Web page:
The hides/waterholes close to Kaeng Krachan have become famous with birders in Thailand and beyond and quite rightly as they always seem to deliver good birds and it is a great experience to get so close to so many species at these locations. Ban Song Nok and Lung Sin Waterhole are the most frequently visited of these hides but there are others that produce good birds but less reliably so than the previously mentioned two locations. However, in mid March 2017 it was suggested to me that I visit Daap Waterhole as there were some good species that were frequenting it at that time. My only previous experience of this spot was in April 2016 when it began raining 30 minutes after we arrived and did not stop but I need not have worried as we had an awesome afternoon of birding there this time. The following are a set of photos taken at Daap Waterhole on March 14th 2017.
This was one of two Orange-headed Thrushes that visited during the course of the afternoon to drink in the small pools of water. There was also at least 1 Eyebrowed Thrush that visited too but it did not stay long enough to photograph.
This White-bellied Erpornis kept coming to bathe. As with a lot of small birds it was very nervous, constantly returning to a clump of leaves close to where I was sitting before dive-bombing the water to wet itself and then returning to its perch to shake itself dry.
I don’t very often see Blue Whistlingthrush in this part of the country so it was nice to see this bird repeatedly come to drink throughout the afternoon. This bird never went far from the pools, just resting among the rocks or foraging on the ground behind when it was not drinking.
At least six Emerald Doves were loafing around the area more or less constantly. Their noisy wing flapping often spooked some of the smaller, shier birds making them a little annoying at times but when they come in close like this one it is hard not to be impressed with their colours.
Pin-striped Tit Babbler and Black-headed Bulbul are examples of birds that are fairly common but unremarkable when seen in the forest, in the shadows and partly concealed. One of the great things about these hides is seeing common birds really well and being able to appreciate them properly.
More used to looking up into a mass of leaves to try and locate where the Barbet’s call is coming from it was interesting to be able to look down on this Green-eared Barbet taking a drink from this puddle. I can’t say I blame it as up on the tree tops it would have been really hot with sunshine blazing down and the temperature around 35C.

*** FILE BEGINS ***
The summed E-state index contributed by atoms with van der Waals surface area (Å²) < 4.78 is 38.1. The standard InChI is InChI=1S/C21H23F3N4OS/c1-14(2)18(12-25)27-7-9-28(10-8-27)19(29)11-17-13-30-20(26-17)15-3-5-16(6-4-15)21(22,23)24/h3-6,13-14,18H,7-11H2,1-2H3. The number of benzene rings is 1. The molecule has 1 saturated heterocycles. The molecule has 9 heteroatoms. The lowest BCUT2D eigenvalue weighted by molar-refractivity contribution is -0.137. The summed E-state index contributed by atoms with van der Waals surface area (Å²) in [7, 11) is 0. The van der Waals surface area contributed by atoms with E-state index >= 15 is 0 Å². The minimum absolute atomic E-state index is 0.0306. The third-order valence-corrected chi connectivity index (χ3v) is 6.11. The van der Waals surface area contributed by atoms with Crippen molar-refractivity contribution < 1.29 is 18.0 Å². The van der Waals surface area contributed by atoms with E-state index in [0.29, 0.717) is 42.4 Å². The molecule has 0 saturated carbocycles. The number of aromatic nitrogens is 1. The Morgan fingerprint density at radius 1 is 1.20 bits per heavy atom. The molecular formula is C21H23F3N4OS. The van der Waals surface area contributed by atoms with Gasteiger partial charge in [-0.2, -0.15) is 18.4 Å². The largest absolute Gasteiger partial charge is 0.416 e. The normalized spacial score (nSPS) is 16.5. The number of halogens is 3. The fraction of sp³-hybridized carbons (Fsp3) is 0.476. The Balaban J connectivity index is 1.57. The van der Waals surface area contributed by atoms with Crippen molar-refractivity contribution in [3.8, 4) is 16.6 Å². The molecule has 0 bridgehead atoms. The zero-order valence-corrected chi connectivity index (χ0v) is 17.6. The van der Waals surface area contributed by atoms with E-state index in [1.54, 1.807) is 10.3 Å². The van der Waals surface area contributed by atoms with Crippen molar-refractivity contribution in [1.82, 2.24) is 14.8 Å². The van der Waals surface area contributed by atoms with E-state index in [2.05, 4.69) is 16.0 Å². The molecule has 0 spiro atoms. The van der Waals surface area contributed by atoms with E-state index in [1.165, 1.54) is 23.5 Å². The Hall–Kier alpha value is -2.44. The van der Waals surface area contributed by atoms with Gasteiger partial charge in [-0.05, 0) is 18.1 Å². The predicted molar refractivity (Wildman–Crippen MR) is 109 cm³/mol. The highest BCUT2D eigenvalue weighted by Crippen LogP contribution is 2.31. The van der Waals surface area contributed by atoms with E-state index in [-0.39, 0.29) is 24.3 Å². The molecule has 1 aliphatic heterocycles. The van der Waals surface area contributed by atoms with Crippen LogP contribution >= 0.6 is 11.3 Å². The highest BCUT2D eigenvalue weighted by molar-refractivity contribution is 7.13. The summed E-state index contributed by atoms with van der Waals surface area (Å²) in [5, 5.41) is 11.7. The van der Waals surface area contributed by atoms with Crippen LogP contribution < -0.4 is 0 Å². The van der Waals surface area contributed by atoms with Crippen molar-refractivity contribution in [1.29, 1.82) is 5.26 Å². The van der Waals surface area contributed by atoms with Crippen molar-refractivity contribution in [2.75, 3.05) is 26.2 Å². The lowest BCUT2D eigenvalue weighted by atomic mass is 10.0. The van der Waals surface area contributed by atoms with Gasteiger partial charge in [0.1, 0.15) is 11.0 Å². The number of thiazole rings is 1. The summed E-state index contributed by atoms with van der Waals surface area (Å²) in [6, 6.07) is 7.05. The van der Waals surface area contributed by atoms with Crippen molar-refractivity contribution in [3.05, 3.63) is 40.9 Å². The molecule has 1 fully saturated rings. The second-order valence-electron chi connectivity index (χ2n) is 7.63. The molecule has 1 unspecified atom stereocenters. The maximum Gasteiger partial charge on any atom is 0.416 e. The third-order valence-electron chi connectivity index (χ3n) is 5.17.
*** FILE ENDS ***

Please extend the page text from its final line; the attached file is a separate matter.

We also got lucky with a pair of White-browed Scimitar Babblers. They are not rare birds but not usually easy to see out in the open like this but both individuals spent some time drinking from this little puddle and eventually took a bath too. We also saw a pair of Large Scimitar Babblers a couple of times but they never showed themselves as well as the White-browed and we were not able to photograph them.
Puff-throated Babbler seems to turn up at all the waterholes near Kaeng Krachan but it is a cute little bird which is surprisingly well-marked for anyone who has glimpsed one in the forest and seen it badly. This species has a pleasant call and a really powerful song too which it usually performs before it comes to bathe.
This Eastern Crowned Warbler was sort of a bonus bird, it did not come to drink or bathe but was just passing through. Fortunately it decided to pause and pick a few prey items from the leaves directly in front of me giving me an opportunity to get a few shots in.
This Grey Peacock Pheasant was our main target bird here, it is what we were told was coming to drink on a regular basis and the reason we spent time at Daap Waterhole. Although not rare at Kaeng Krachan it is really hard to observe and I don’t see it that often although amazingly I saw it on three trips in a row in February-March.
Another great bird was this male Kalij Pheasant. In fact it arrived alongside another male and a female to drink and feed in the same area as the Grey peacock Pheasant. On their first visit the sound of a camera shutter scared them off and we had to wait a long time for them to return – very shy birds indeed. When they did come back we waited for them to settle before taking any photos.
This was exciting. Blue-and-white Flycatcher is a bird I very rarely see as it is a scarce passage migrant, so to see not one but two adult males at this waterhole was really great. They repeatedly visited the area, mostly perching on nearby vegetation but coming down a few times to bathe.We were obviously present during peak migration as we saw another adult male the next day in the forest.
Besra is another species I do not see a lot of. It is quite a secretive little raptor, almost never soaring but sticking to the mid storey of the forest as it hunts for small birds and other prey. This one turned up at the waterhole and made several passes at smaller birds but did not catch any. It eventually just sat around and scared everything else away, bringing our session to a slightly early end.